- It must move the plot forward.
- Keep it to 1000-2500 words, but up to 5,000 is acceptable. If you’re chapters are too long, start cutting.
- Don’t deviate from the central plot for more than one full chapter, you don’t want the audience to forget what they’re supposed to be reading about.
- Be mindful when you introduce new (important) characters, give them enough attention to make them memorable, and don’t forget about them for a few chapters after you introduce them, or your readers will too.
- End on a cliffhanger or action. Cliffhanger does not mean someone is in peril every chapter, it means there’s risk or change in whatever is happening. A new clue points the case in a new direction (change), two people take a step in their relationship (risk & change), someone makes an admission that churns the water (risk). These don’t have to be major, like someone admitting that they’re gay, it could just be admitting they lied about something.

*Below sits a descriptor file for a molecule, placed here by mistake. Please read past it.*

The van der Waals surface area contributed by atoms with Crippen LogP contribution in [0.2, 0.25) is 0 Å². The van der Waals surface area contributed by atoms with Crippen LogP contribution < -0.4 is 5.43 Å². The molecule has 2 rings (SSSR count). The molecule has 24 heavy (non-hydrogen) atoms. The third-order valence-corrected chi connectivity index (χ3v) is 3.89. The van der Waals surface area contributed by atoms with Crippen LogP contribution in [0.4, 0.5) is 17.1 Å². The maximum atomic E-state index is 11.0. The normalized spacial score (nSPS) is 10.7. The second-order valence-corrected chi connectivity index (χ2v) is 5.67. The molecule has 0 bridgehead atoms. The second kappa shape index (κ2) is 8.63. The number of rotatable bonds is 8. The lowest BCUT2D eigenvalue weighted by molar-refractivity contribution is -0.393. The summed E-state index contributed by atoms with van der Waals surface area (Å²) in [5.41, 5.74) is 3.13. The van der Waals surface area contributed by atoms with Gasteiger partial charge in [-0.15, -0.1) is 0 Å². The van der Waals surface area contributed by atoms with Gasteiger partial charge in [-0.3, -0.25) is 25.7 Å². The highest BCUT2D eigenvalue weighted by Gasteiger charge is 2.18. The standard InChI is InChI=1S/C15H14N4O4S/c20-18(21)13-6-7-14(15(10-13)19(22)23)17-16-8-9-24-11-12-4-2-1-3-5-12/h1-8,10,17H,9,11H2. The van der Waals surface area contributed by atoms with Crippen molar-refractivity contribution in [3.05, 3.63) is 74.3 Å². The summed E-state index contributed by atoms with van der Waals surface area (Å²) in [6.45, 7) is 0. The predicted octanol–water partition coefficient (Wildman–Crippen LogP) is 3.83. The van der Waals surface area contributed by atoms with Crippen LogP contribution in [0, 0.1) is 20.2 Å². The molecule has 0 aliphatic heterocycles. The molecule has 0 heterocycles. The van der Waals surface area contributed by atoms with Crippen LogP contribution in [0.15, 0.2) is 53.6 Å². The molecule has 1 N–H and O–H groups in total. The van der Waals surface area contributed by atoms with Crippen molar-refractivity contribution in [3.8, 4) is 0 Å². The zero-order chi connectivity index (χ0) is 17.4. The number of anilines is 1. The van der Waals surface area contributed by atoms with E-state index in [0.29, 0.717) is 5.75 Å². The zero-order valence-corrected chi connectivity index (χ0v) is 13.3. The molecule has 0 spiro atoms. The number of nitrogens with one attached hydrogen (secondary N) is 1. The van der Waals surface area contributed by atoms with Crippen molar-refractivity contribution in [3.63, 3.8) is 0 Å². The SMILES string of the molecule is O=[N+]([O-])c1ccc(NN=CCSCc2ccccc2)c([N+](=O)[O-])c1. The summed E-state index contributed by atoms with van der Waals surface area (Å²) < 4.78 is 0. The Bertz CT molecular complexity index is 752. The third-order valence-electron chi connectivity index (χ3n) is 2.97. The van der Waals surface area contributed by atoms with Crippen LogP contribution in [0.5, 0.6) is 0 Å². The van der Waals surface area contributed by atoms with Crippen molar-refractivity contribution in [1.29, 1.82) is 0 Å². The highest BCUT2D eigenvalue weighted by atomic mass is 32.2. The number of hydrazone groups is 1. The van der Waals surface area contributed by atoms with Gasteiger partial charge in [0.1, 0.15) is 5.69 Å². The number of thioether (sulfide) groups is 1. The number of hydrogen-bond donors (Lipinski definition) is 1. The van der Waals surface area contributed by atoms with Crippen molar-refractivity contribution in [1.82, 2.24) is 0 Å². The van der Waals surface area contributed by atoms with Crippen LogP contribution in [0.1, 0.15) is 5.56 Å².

- Treat each chapter like a mini-story, in that where it begins and ends is meaningful.
- Pay as much attention to where you place breaks within chapters as you do to where you end chapters.
- Sweat the details, but don’t rip your hair out. If you aren’t writing it all out beforehand, which most fanfic writers don’t, then you need to be careful and deliberate with each new chapter. If you do write it out beforehand, then you can leave the sweating for your next draft.
Chaptered stories come with a lot of extra work, but they also come with a lot of extra fun too. Work hard, but have some fun too.